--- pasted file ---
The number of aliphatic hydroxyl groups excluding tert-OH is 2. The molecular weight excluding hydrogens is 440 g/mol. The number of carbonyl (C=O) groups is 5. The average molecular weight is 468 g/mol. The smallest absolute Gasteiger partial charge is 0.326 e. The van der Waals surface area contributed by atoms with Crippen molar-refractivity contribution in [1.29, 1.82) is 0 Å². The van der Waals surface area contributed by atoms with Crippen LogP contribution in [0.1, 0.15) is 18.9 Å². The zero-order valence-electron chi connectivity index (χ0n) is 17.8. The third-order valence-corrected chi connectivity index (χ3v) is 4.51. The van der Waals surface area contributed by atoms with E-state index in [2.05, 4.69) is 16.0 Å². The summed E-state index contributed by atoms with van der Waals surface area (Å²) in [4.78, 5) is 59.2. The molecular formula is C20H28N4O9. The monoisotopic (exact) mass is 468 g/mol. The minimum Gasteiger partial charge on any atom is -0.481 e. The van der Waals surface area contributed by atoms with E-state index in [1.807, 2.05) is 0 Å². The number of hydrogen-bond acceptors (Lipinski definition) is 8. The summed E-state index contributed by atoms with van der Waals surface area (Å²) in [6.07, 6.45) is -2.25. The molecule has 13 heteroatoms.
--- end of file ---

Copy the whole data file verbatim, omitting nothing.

The number of aliphatic hydroxyl groups excluding tert-OH is 2. The molecular weight excluding hydrogens is 440 g/mol. The number of carbonyl (C=O) groups is 5. The average molecular weight is 468 g/mol. The smallest absolute Gasteiger partial charge is 0.326 e. The van der Waals surface area contributed by atoms with Crippen molar-refractivity contribution in [1.29, 1.82) is 0 Å². The van der Waals surface area contributed by atoms with Crippen LogP contribution in [0.1, 0.15) is 18.9 Å². The zero-order valence-electron chi connectivity index (χ0n) is 17.8. The third-order valence-corrected chi connectivity index (χ3v) is 4.51. The van der Waals surface area contributed by atoms with E-state index in [2.05, 4.69) is 16.0 Å². The summed E-state index contributed by atoms with van der Waals surface area (Å²) in [4.78, 5) is 59.2. The molecular formula is C20H28N4O9. The monoisotopic (exact) mass is 468 g/mol. The minimum Gasteiger partial charge on any atom is -0.481 e. The van der Waals surface area contributed by atoms with E-state index in [1.807, 2.05) is 0 Å². The number of hydrogen-bond acceptors (Lipinski definition) is 8. The summed E-state index contributed by atoms with van der Waals surface area (Å²) in [6.07, 6.45) is -2.25. The molecule has 13 heteroatoms.